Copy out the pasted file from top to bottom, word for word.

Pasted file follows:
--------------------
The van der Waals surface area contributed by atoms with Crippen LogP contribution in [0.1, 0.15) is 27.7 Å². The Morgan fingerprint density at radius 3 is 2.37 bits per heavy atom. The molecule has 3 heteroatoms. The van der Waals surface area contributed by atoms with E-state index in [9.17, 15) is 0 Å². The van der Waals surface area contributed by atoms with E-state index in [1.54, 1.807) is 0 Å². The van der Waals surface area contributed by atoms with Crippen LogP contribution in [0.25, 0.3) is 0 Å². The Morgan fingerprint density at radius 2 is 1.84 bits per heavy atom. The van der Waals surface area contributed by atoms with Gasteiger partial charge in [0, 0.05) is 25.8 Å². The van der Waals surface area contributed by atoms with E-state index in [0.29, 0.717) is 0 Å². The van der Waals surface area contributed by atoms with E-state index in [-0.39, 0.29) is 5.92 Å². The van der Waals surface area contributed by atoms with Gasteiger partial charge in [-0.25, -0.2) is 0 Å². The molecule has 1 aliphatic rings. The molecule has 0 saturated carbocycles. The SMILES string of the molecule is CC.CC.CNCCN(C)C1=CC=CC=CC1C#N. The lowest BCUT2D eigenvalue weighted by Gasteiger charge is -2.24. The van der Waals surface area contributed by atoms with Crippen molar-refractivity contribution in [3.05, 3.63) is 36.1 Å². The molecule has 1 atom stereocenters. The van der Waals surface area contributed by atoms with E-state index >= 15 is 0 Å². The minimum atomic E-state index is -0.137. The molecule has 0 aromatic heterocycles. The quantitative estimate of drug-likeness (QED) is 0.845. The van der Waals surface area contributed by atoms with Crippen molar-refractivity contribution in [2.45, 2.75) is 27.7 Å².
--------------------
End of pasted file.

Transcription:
The van der Waals surface area contributed by atoms with Crippen LogP contribution in [0.1, 0.15) is 27.7 Å². The Morgan fingerprint density at radius 3 is 2.37 bits per heavy atom. The molecule has 3 heteroatoms. The van der Waals surface area contributed by atoms with E-state index in [9.17, 15) is 0 Å². The van der Waals surface area contributed by atoms with E-state index in [1.54, 1.807) is 0 Å². The van der Waals surface area contributed by atoms with Crippen LogP contribution in [0.25, 0.3) is 0 Å². The Morgan fingerprint density at radius 2 is 1.84 bits per heavy atom. The van der Waals surface area contributed by atoms with Gasteiger partial charge in [0, 0.05) is 25.8 Å². The van der Waals surface area contributed by atoms with E-state index in [0.29, 0.717) is 0 Å². The van der Waals surface area contributed by atoms with E-state index in [-0.39, 0.29) is 5.92 Å². The van der Waals surface area contributed by atoms with Gasteiger partial charge in [-0.25, -0.2) is 0 Å². The molecule has 1 aliphatic rings. The molecule has 0 saturated carbocycles. The SMILES string of the molecule is CC.CC.CNCCN(C)C1=CC=CC=CC1C#N. The lowest BCUT2D eigenvalue weighted by Gasteiger charge is -2.24. The van der Waals surface area contributed by atoms with Crippen molar-refractivity contribution in [3.05, 3.63) is 36.1 Å². The molecule has 1 atom stereocenters. The van der Waals surface area contributed by atoms with E-state index >= 15 is 0 Å². The minimum atomic E-state index is -0.137. The molecule has 0 aromatic heterocycles. The quantitative estimate of drug-likeness (QED) is 0.845. The van der Waals surface area contributed by atoms with Crippen molar-refractivity contribution in [2.45, 2.75) is 27.7 Å².